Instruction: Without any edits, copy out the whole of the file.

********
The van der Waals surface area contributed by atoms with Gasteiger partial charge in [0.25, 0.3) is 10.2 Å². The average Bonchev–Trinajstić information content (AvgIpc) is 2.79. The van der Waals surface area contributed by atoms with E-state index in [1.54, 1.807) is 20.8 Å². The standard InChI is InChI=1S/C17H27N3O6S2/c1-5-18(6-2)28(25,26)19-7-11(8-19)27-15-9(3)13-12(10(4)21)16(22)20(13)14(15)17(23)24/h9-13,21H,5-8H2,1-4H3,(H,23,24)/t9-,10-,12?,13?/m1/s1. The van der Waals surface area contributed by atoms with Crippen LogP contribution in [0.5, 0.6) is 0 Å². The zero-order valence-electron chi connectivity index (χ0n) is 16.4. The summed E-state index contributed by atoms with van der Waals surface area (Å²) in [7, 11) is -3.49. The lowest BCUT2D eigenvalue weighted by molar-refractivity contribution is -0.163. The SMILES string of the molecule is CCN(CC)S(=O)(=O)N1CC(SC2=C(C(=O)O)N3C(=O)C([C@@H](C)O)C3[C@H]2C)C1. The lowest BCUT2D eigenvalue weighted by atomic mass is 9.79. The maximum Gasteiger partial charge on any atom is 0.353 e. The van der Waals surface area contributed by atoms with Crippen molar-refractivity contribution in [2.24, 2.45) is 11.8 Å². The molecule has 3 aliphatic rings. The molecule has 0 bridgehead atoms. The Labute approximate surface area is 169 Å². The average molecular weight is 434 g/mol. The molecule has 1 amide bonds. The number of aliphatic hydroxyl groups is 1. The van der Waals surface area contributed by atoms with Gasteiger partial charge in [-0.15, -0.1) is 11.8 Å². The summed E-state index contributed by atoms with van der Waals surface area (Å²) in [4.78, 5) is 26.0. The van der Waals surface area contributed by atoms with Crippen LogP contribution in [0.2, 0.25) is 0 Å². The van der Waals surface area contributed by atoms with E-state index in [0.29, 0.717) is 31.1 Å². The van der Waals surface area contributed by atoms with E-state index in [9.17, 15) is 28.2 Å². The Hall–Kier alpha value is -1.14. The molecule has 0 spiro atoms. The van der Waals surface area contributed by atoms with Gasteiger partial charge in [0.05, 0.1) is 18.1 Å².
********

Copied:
The van der Waals surface area contributed by atoms with Gasteiger partial charge in [0.25, 0.3) is 10.2 Å². The average Bonchev–Trinajstić information content (AvgIpc) is 2.79. The van der Waals surface area contributed by atoms with E-state index in [1.54, 1.807) is 20.8 Å². The standard InChI is InChI=1S/C17H27N3O6S2/c1-5-18(6-2)28(25,26)19-7-11(8-19)27-15-9(3)13-12(10(4)21)16(22)20(13)14(15)17(23)24/h9-13,21H,5-8H2,1-4H3,(H,23,24)/t9-,10-,12?,13?/m1/s1. The van der Waals surface area contributed by atoms with Crippen LogP contribution in [0.5, 0.6) is 0 Å². The zero-order valence-electron chi connectivity index (χ0n) is 16.4. The summed E-state index contributed by atoms with van der Waals surface area (Å²) in [7, 11) is -3.49. The lowest BCUT2D eigenvalue weighted by molar-refractivity contribution is -0.163. The SMILES string of the molecule is CCN(CC)S(=O)(=O)N1CC(SC2=C(C(=O)O)N3C(=O)C([C@@H](C)O)C3[C@H]2C)C1. The lowest BCUT2D eigenvalue weighted by atomic mass is 9.79. The maximum Gasteiger partial charge on any atom is 0.353 e. The van der Waals surface area contributed by atoms with Crippen molar-refractivity contribution in [2.24, 2.45) is 11.8 Å². The molecule has 3 aliphatic rings. The molecule has 0 bridgehead atoms. The Labute approximate surface area is 169 Å². The average molecular weight is 434 g/mol. The molecule has 1 amide bonds. The number of aliphatic hydroxyl groups is 1. The van der Waals surface area contributed by atoms with Gasteiger partial charge in [-0.15, -0.1) is 11.8 Å². The summed E-state index contributed by atoms with van der Waals surface area (Å²) in [4.78, 5) is 26.0. The van der Waals surface area contributed by atoms with Crippen LogP contribution in [0.2, 0.25) is 0 Å². The van der Waals surface area contributed by atoms with E-state index in [0.29, 0.717) is 31.1 Å². The van der Waals surface area contributed by atoms with E-state index in [9.17, 15) is 28.2 Å². The Hall–Kier alpha value is -1.14. The molecule has 0 spiro atoms. The van der Waals surface area contributed by atoms with Gasteiger partial charge in [0.05, 0.1) is 18.1 Å².